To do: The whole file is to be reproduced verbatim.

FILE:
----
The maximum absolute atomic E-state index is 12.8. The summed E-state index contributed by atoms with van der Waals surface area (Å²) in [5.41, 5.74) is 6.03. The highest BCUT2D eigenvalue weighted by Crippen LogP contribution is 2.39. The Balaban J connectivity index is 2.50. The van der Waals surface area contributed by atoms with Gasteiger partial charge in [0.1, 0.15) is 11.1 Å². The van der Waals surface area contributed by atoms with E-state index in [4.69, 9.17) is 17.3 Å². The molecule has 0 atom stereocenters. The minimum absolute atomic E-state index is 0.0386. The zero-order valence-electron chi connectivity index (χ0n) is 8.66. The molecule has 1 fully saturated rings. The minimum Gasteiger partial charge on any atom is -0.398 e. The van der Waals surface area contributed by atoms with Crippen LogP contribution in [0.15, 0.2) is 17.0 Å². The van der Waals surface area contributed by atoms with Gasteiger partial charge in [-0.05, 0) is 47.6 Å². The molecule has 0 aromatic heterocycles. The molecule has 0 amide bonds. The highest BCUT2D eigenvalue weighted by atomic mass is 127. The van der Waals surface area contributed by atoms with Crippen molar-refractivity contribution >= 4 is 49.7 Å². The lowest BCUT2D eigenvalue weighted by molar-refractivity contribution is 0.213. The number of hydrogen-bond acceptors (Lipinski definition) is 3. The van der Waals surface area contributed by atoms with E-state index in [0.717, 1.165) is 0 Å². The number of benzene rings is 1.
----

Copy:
The maximum absolute atomic E-state index is 12.8. The summed E-state index contributed by atoms with van der Waals surface area (Å²) in [5.41, 5.74) is 6.03. The highest BCUT2D eigenvalue weighted by Crippen LogP contribution is 2.39. The Balaban J connectivity index is 2.50. The van der Waals surface area contributed by atoms with Gasteiger partial charge in [0.1, 0.15) is 11.1 Å². The van der Waals surface area contributed by atoms with E-state index in [4.69, 9.17) is 17.3 Å². The molecule has 0 atom stereocenters. The minimum absolute atomic E-state index is 0.0386. The zero-order valence-electron chi connectivity index (χ0n) is 8.66. The molecule has 1 fully saturated rings. The minimum Gasteiger partial charge on any atom is -0.398 e. The van der Waals surface area contributed by atoms with Crippen LogP contribution in [0.15, 0.2) is 17.0 Å². The van der Waals surface area contributed by atoms with Gasteiger partial charge in [-0.05, 0) is 47.6 Å². The molecule has 0 aromatic heterocycles. The molecule has 0 amide bonds. The highest BCUT2D eigenvalue weighted by atomic mass is 127. The van der Waals surface area contributed by atoms with Crippen molar-refractivity contribution >= 4 is 49.7 Å². The lowest BCUT2D eigenvalue weighted by molar-refractivity contribution is 0.213. The number of hydrogen-bond acceptors (Lipinski definition) is 3. The van der Waals surface area contributed by atoms with E-state index in [0.717, 1.165) is 0 Å². The number of benzene rings is 1.